How to Travel with Friends and Stay FriendsWritten by 1 Comment
HOW TO TRAVEL WITH FRIENDS AND STAY FRIENDS
Like Confucius said, “you NEVER really know someone until you travel with them”. Well he didn’t say that but I am and trust me, you will thank me for my words of wisdom later. You see, some people share the same thoughts, feelings and emotions while traveling, but more often than not you find out things about your travel companions personality that you never needed to know, wanted to know, or care to ever witness again.
Ah yes… We have all been there and if you haven’t, chances are that you will. What began as a dream trip to Phuket with your best friend turns into a “never speak to me again you drunken whore”, or “I saw him first”, or “I’m going out, deal with it”, or “I don’t care if you’re locked out, I’m having fun”, or…. well, you get the idea.
You see travel combines all things specifically designed to put a human being on the edge of sanity: long hours in transit, sleep deprivation, jet lag, waiting in queues, climate changes, international time zones, languages you can’t understand, bugs you have never seen… the list goes on and these are the basics. Throw in some fundamental personality differences, sharing a room, sharing your space, having to compromise everything, foreign food, fighting over the same guy/girl and you can begin to see my point.
It really is a jungle out there and my advice is to make like a boy scout and always be prepared. To help you out, here are my top five tips to ensure you stay friends while travelling overseas:
There’s nothing worse than when you and your travel companion’s mindset on spending don’t match – while you’re looking at getting by on cheap beer and roadside Pad Thai, your friend’s rolling on a champagne and caviar budget. I’m not saying you must have the same amount of coin, but talk honestly about what your budgets are and what you want to spend your money on because what seems like a small thing at first can rapidly snowball into a nightmare.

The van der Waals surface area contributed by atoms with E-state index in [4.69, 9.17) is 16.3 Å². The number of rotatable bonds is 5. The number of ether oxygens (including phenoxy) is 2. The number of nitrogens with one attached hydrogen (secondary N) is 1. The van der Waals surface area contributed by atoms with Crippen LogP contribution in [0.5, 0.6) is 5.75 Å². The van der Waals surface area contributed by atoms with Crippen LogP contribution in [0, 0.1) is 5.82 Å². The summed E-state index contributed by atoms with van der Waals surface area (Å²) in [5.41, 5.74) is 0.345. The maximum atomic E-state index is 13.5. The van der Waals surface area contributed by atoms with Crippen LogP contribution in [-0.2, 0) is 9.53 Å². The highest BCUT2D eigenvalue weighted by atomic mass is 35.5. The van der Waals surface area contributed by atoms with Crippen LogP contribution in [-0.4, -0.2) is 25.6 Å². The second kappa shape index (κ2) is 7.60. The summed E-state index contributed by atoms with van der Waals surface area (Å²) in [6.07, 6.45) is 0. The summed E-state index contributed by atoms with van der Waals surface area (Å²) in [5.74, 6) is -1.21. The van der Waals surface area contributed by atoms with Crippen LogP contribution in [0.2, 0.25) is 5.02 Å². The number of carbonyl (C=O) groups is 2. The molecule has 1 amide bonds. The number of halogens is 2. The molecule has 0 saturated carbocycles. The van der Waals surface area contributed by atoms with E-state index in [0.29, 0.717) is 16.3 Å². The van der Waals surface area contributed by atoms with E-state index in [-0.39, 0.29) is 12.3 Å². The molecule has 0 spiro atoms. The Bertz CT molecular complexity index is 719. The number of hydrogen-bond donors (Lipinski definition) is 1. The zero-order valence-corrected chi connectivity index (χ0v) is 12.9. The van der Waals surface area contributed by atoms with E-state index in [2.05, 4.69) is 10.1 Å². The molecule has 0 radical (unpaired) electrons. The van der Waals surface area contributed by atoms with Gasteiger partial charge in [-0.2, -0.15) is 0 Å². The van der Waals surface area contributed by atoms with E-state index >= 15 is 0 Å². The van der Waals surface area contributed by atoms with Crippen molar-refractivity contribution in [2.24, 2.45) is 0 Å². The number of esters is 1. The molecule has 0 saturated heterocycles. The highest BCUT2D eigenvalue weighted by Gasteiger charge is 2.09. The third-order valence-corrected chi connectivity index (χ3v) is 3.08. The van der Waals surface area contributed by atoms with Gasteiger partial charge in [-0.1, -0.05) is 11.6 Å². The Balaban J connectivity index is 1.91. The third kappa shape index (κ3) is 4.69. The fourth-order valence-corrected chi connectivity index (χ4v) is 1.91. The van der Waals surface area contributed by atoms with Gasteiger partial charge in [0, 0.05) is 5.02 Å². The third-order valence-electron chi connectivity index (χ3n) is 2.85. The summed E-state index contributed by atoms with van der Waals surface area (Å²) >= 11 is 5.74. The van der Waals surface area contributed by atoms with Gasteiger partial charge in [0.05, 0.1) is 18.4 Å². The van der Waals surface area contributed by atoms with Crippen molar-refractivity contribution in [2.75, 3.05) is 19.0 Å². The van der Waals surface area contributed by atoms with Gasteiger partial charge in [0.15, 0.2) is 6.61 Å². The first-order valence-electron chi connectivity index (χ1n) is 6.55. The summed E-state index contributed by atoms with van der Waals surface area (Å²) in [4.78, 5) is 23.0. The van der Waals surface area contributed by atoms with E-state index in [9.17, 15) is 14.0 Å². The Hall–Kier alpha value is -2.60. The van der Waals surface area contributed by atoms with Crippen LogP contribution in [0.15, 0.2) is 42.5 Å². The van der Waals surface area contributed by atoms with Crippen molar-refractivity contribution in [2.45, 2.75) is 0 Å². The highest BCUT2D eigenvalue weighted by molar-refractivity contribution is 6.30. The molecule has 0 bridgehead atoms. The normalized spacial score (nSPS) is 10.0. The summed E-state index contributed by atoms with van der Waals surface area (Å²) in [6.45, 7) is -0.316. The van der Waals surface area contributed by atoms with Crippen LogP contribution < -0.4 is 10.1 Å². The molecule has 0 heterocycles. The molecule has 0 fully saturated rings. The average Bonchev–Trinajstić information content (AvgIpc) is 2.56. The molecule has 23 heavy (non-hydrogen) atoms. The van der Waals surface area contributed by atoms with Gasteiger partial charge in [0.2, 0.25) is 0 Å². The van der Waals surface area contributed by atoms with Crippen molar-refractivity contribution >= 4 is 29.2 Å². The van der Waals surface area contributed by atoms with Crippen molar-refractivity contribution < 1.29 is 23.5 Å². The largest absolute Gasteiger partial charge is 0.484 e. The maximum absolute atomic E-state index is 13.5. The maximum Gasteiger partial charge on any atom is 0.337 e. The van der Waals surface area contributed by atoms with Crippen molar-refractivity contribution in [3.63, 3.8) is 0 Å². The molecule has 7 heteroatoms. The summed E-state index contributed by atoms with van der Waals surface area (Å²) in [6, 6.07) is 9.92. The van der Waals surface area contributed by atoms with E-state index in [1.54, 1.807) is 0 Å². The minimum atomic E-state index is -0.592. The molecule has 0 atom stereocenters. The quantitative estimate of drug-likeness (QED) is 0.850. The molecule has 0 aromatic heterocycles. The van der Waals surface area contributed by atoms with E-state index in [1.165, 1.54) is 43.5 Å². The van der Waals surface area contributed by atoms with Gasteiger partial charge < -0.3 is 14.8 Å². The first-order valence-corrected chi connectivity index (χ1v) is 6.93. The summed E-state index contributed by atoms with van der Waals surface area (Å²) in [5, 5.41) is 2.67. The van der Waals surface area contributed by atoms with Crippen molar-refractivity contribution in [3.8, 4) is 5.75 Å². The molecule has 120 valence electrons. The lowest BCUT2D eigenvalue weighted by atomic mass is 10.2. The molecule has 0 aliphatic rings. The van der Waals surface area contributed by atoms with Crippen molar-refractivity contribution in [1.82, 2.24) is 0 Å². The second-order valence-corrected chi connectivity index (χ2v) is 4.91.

IN OR OUT
Never assume you know what your friend wants to do overseas. Just because they snort blow off naked chests on a regular basis back home, does not mean they want to go out overseas. It’s called a holiday for a reason. Check in with the people you are going with and figure out just how large you want the holiday to be. Trust me there’s nothing worse than being expected to go out when you really don’t want to.
R.E.S.P.E.C.T. Find out what it means to me… and you… and your friends. Now, I don’t know about you, but even if my friend lived solo on the moon it DOES NOT mean I’m comfortable with them wandering off drunk and alone. If you have traveled before, chances are that you’re pretty independent which is great, but just because you fancy yourself as a bit more worldly than your travelling buddies, having them worry that you’re lying dead in a ditch somewhere while you’re actually enjoying cocktails with a bronzed Brazilian boy called Carlos ruins their night and is easily avoided by making sure you communicate clearly – be that by ensuring you have a chat about wandering off alone before heading out for the night, or by leaving a little note on your bedside table letting your friends know where you are. It’s all too easy to misunderstand a nod, a smile and a drunken hand gesture from across a darkened dance floor, so be clear about where you’re going and when you’ll be back. Then, stick to that schedule and keep your friends informed of any changes.